Bertolini's The Conformist opens in a hotel bedroom with a man speaking cryptically on the phone. The camera, from a knee-high angle, swings around the room, first to his luggage (where is he from?), and then to a valise from which he retrieves a small handgun. After he pockets the gun, the camera rises to eye level and we see what was obscured before: a naked body sleeping face down in the bed. Is it male or female? This ambiguity returns later when Bertolini links the man's fascism to a crisis of sexual identity.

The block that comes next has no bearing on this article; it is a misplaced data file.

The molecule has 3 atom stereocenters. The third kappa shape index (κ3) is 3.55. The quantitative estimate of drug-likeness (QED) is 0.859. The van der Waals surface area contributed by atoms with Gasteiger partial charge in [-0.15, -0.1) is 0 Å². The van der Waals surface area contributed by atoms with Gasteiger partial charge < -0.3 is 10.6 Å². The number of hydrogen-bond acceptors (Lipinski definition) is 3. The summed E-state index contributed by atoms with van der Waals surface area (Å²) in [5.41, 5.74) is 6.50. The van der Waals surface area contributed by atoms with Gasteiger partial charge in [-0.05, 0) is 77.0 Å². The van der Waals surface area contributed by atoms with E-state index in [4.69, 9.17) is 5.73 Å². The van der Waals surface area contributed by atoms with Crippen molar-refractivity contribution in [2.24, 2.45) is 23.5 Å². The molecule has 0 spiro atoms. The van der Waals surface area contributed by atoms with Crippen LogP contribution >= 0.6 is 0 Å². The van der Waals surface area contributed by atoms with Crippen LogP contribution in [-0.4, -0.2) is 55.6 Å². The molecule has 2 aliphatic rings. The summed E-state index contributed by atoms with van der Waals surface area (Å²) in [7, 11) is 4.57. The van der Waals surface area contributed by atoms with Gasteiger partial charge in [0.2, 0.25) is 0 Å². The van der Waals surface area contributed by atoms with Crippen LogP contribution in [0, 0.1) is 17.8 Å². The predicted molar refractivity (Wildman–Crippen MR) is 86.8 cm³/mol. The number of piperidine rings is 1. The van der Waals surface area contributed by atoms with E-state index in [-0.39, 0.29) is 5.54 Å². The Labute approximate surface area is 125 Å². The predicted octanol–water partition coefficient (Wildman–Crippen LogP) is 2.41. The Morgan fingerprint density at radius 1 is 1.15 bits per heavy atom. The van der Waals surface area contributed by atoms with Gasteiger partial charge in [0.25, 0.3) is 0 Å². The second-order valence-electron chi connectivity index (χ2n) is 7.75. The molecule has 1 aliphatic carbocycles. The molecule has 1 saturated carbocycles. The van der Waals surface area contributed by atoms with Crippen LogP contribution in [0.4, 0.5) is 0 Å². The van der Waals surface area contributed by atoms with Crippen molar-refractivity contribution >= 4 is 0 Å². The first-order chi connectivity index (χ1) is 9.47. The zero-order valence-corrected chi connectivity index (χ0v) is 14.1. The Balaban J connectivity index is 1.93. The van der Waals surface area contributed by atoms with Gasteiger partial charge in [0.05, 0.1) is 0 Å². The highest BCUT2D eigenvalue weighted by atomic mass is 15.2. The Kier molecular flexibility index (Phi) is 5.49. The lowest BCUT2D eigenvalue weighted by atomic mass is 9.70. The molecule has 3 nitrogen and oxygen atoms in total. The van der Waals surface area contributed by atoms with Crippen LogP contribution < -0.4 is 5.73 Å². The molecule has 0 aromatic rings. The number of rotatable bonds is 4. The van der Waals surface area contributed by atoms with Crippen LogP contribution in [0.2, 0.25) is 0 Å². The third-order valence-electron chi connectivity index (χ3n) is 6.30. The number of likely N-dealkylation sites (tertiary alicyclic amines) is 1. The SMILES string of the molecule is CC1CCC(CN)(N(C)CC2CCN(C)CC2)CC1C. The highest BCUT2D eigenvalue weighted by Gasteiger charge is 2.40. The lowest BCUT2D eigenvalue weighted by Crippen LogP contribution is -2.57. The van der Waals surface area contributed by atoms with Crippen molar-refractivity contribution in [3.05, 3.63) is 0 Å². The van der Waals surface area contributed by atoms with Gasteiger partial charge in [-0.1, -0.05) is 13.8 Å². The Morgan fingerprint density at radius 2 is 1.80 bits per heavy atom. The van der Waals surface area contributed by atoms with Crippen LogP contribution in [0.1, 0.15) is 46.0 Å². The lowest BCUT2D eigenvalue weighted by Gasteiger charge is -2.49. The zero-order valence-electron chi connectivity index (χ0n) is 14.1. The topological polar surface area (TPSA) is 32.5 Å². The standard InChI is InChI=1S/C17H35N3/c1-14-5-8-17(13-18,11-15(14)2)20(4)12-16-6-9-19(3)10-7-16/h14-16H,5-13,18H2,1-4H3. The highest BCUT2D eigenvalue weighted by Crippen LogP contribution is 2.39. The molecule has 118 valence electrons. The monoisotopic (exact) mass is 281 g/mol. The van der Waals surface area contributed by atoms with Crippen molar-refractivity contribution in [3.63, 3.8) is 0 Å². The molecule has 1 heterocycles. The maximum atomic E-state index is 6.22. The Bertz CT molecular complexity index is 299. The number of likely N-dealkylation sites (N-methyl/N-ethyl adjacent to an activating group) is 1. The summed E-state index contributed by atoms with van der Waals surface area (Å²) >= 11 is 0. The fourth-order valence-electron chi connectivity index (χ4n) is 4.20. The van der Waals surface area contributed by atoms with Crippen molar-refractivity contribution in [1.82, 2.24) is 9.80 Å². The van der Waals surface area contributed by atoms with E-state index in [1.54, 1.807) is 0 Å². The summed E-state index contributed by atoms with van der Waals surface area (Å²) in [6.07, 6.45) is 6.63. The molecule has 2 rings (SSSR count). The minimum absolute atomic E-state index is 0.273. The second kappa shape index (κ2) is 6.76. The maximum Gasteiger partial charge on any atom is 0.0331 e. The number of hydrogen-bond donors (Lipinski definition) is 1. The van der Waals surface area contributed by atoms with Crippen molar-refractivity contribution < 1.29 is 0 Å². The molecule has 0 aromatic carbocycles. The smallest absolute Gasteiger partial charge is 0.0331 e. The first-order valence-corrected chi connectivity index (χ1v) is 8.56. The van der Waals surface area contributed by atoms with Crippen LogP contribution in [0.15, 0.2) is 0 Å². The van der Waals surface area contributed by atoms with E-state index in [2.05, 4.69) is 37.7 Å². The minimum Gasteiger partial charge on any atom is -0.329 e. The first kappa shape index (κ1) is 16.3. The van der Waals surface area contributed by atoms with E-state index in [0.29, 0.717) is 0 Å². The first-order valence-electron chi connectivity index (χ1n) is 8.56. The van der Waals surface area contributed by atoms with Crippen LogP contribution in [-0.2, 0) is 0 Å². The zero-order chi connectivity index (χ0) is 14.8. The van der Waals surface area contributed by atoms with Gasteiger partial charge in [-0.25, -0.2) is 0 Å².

If you get a chance to see the film, look for one of the philosopher's friends who is the spitting image of Walter Benjamin. The scene is set in Paris, 1938 -- the same year that Benjamin published "Paris of the Second Empire in Baudelaire."

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